By Phil Simms
Special to NFL.com
(Oct. 24, 2006) -- Now that the Cowboys finally decided to bench quarterback Drew Bledsoe, at least for the second half of the Monday night loss to the Giants, we can all wonder: How did a guy like that ever last this long as a starting NFL quarterback?
Clearly, a quarterback who lacks mobility, who can't get out of the pocket to create plays, must have relied entirely on luck to have passed for 44,000 yards and 251 touchdowns in his career. And Bledsoe must be the only quarterback ever who "doesn't like it when he's under pressure." Because when I played, I always loved having defenders in my face. That's when I performed at my best.
Drew Bledsoe didn't have much of a chance to find success against New York.
Of course, I say all this in jest. It's the same thing I said last year when I was working the Thanksgiving game between Denver and Dallas. I wonder if it will elicit the same reaction it did then, when Dallas fans wrote angry letters to both myself and CBS Sports trying to get me fired.
Seriously, when a player is slapped with a bad reputation of some kind, it's impossible to shake. And perspective is thrown out the window. Bledsoe was scorched for his "lack of mobility" against the Giants on Monday night. Funny, but the most mobile quarterback in the world, Michael Vick, was sacked seven times by the Giants defense one week ago.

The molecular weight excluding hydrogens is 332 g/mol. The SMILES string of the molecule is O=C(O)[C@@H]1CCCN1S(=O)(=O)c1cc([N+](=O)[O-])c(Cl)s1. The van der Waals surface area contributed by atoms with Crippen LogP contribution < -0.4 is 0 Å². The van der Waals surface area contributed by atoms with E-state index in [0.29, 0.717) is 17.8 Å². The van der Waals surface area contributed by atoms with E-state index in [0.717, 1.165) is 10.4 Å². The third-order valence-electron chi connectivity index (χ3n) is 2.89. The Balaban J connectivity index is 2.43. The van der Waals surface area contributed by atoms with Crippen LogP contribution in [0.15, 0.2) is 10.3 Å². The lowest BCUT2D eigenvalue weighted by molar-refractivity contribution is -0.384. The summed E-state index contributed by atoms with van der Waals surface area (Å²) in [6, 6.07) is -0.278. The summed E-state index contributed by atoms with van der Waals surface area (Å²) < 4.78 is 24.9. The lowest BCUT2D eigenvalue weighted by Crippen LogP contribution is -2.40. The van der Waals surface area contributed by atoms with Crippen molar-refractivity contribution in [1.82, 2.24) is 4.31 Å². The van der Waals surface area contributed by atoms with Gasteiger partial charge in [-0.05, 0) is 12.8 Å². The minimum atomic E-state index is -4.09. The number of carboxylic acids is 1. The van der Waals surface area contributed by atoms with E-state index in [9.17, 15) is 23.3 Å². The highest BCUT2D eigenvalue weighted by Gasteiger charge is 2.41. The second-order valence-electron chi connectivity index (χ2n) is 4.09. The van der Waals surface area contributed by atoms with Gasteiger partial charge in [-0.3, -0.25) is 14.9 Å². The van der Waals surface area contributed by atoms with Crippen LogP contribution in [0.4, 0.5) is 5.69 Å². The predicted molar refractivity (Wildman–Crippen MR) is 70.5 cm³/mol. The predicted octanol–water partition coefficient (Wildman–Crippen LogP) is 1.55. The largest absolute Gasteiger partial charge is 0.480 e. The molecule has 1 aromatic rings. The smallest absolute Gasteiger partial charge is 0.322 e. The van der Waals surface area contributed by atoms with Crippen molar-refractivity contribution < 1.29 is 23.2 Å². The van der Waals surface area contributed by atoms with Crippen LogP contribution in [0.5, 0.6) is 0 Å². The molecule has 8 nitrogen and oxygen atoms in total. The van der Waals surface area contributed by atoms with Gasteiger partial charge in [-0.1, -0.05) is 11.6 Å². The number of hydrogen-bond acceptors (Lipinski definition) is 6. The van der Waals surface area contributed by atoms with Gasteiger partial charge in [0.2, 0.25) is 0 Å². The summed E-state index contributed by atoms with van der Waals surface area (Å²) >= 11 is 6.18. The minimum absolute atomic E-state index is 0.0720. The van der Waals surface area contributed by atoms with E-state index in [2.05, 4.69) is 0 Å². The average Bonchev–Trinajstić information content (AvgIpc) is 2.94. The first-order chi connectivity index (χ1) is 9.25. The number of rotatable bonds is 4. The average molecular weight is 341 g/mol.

When certain players don't play well, it's the fault of the offensive line and the play-calling, but when Bledsoe does something wrong, it's because he's not mobile.
I'm not saying Bledsoe is the best ever, but he's pretty dang good. Does he have drawbacks? Yes, he can hold the ball too long and take unnecessary sacks. He makes mistakes like every other quarterback. But he still makes some plays thanks to his very good throwing arm.
Again, I do understand Bledsoe has some drawbacks. But as a player at that position, I know how easily things can be overblown. Once you get that negative reputation, it keeps growing. It gets bigger. I've noted in this space how Denver quarterback Jake Plummer is in the same boat. A guy like Plummer can go an entire season without throwing an interception, but if he throws a crucial pick in the playoffs, people will say, "Yeah, it was just a matter of time."
The interesting thing about Bledsoe is that his end-zone interception Monday night was shown everywhere. I'm sure many people have already forgotten that Giants quarterback Eli Manning threw an end-zone interception just before that. Of course, reputations being what they are, Bledsoe got more blame for his pick than Manning did for his.